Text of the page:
The important element of this type of heating system is the ability to shut off the supply air. You can literally kill a fire in this manner. A back-up dry chemical fire extinguisher released into the front air damper opening should solve any out of control problem. I never found this necessary but kept one on hand, just in case.
Another point that goes along with wood heating is having a metal roof on your house. This is the simplest way to fire proof your roof and a good standing seam system, (not a screw down), is easily a 50-year roof. I had hand-split cedar shake shingles on mine and was always paranoid about the possibility of it catching fire from either a chimney spark or a forest fire. My next home will have a standing seam galvanized aluminum roof. Pricey, but worth it.

Letter Re: Macroeconomic Implications of Large Scale Ethanol Production in the U.S.

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Hi Jim
I have run across some information that I thought might be of interest. I am in the food business and come in contact with a lot of people in the food industry.

One of my associates is in the frozen fruit and vegetable business. He has been telling me the effect that W’s ethanol incentives are having on the agriculture industry and it is quite alarming. I have not
researched this, so don’t have facts and figures to back it up, so take it for what it is worth.

This situation seems to have mysteriously stayed out of the mainstream media and the only thing that I have seen about this is that tortilla prices in Mexico have risen drastically because so much
corn is being grown to produce ethanol and the Mexican guvmint is trying to use price controls on corn.

There is a lot more to it than that. Apparently, the guvmint has made it so attractive to grow corn and soybeans for ethanol that a lot of farmers are switching out of other crops in order to grow corn
and soybeans
. There are a couple of reasons for this. You get a guaranteed price. I have never been a farmer, but I know enough to know that that is unusual for a commodity. The farmers also get more money for the corn and soybeans going to ethanol production than they would selling it for feed. Corn and soybeans are not only used to feed cattle but also pigs, chickens and turkeys. This means
that cattle ranchers, turkey farmers, pig farmers and chicken farmers are having to pay more for feed.

The other attractive thing about this for farmers is that if you are growing corn, it doesn’t matter what the quality is, if it has some type of fungus or blight or has turned brown. They pay the same money
for all of it.

The effect that this is going to have on the food business is very far-reaching. A lot of farmers are now switching over to corn and soybeans. Case in point is peas. Peas for canning and freezing were very short last year and are expected to be short again this year. The reason? Fewer and fewer farmers are growing peas because they can make more money growing corn and soybeans. Remember,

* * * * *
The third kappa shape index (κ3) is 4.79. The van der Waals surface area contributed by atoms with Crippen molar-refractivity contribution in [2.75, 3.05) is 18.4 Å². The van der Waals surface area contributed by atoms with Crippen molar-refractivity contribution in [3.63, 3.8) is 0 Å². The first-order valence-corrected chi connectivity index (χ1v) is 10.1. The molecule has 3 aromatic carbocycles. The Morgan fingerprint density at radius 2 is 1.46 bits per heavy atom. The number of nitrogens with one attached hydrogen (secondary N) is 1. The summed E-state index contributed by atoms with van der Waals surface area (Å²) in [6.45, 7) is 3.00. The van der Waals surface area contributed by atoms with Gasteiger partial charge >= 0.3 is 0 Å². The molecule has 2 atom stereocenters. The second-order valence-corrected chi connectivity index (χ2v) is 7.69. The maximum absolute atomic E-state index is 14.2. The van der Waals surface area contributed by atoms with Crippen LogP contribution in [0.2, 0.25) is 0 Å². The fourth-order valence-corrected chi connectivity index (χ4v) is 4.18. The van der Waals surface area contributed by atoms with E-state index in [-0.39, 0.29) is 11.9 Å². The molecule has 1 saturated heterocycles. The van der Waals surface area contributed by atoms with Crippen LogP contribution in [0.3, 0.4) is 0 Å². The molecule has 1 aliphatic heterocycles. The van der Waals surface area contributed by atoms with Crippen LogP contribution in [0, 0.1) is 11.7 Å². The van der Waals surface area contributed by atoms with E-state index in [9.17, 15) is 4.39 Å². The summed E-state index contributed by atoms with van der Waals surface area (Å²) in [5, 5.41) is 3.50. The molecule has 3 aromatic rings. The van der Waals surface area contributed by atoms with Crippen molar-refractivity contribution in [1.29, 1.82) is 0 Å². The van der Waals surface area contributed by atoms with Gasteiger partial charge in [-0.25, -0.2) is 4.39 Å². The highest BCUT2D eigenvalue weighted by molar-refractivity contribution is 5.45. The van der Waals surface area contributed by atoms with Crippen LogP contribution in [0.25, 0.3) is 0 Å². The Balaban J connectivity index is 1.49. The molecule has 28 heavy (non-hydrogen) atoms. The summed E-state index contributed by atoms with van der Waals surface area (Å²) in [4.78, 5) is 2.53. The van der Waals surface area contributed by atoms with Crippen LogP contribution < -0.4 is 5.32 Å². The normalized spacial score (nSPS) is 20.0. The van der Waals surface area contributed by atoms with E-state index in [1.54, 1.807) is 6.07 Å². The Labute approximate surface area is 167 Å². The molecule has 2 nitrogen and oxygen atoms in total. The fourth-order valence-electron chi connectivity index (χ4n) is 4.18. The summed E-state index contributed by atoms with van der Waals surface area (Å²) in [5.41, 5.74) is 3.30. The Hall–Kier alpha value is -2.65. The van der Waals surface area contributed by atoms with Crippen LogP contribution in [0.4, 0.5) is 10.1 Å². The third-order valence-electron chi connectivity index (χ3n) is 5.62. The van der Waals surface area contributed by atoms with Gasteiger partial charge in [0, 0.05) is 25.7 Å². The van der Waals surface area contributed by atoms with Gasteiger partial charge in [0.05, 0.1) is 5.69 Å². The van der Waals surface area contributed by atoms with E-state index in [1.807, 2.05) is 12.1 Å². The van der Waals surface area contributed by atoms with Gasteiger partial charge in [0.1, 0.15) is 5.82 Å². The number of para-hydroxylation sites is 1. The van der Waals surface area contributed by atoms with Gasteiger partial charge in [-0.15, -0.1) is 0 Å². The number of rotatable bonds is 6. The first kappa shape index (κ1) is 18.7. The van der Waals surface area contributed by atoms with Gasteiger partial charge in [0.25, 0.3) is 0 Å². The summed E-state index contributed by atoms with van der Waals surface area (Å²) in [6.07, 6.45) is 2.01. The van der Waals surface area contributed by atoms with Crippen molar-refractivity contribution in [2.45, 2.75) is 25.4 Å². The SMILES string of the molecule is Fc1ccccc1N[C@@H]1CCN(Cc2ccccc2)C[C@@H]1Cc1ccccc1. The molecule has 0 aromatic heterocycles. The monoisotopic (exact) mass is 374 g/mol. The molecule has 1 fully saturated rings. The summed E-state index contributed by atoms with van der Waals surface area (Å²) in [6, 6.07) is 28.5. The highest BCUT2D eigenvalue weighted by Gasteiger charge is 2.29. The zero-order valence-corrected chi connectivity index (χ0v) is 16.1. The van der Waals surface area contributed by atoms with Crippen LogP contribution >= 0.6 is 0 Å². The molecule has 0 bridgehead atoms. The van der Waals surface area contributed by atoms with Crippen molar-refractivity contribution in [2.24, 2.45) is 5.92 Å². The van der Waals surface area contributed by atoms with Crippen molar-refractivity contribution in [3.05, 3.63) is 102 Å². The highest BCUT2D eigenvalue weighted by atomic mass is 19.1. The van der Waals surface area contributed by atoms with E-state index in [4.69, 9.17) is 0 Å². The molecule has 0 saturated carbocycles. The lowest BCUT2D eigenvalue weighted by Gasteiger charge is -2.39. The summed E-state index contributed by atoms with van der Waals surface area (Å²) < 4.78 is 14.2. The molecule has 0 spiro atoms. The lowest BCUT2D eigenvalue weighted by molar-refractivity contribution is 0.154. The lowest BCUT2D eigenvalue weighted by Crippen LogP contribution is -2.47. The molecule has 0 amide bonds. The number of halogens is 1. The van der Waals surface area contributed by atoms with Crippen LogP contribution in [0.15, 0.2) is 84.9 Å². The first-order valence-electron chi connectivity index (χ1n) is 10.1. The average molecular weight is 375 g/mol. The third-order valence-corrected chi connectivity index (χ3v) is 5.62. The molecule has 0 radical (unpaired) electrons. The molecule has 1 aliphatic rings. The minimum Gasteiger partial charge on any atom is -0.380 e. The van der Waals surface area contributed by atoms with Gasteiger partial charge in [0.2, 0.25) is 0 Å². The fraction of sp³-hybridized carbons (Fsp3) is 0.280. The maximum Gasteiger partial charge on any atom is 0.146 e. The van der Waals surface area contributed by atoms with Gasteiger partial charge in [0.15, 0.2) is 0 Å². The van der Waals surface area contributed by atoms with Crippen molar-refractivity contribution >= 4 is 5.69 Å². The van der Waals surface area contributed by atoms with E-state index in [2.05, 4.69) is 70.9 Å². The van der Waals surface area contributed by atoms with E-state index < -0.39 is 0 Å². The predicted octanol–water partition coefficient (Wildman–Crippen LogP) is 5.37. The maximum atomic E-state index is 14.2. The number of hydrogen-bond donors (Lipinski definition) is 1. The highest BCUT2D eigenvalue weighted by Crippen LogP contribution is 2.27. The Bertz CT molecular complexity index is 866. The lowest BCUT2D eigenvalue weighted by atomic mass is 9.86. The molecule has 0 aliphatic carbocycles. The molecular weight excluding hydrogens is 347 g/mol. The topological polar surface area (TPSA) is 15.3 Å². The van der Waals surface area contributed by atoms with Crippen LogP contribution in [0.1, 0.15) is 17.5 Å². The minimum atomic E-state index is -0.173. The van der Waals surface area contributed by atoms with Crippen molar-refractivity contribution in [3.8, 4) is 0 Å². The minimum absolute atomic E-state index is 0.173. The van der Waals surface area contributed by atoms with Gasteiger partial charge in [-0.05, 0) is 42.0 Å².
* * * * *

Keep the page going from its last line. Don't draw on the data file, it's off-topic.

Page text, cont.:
farming is no longer like the painting, “American Gothic”. It is agribusiness run by the likes of Cargill, ADM, etc. They go where the money is.

Here is a link to an interesting article that discusses this on a local level.

I don’t know if this is true, but what my friend told me is that even if all of the arable land in the U.S. were put to corn and soybeans for ethanol, it would not make a dent in the amount of oil that we
have to import.

I also don’t think that most people know just how much of our food is imported. A very large quantity of our fresh fruits and vegetables are now imported. Many of the ingredients that go into food products manufactured here in the U.S. are imported. The majority of our canned meats and seafood are imported. Much of our canned fruits and vegetables are imported. More so in #10 cans than in the retail cans that you see in stores.

A good case in point is a canned bean packer that I work with. They are located in Illinois but they were telling me that a large percentage of their dry beans are imported. They pack a large amount
of organic beans and the majority of those are imported. Since the beans are all packed in the U.S., there is no indication on the cans that the raw material is imported. Pasta sauce is the same. Much
of the tomato paste that is used to make pasta sauce is imported. Virtually all canned tuna is imported. Even the big brands like Bumble Bee and Star Kist have offshore plants where they
pack their tuna.

My assessment of this is that between what is happening with domestic farmers and the decline of the US Dollar, food prices are going up, big time. Best Regards, – Kurt

Odds ‘n Sods:

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Eric S. mentioned: India Mark II extra deep hand pump by Suksha Exports

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Reader RBS sent us this bookmark: The California real estate meltdown begins: Foreclosures up 79% and “short sales” up 10 times from last year’s figures.

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Speaking of foreclosures, reader JLM sent this: Foreclosure Wave Bears Down on Immigrants. It includes this frightening statistic: “Nationally, 375,000 high-interest-rate loans were made to Hispanics in 2005, and nearly 73,000 of them are likely to go into foreclosure…”

Jim’s Quote of the Day:

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A Woman’s Ode to Survivalism, by Deborah (Moderator, JerichoCBS Forum)

I’m not into fashion
I like camouflage
I got surveillance equipment
Stashed out in my garage
I don’t wear many skirts
I kinda like my jeans
And they go so much better with
My bullets and my beans.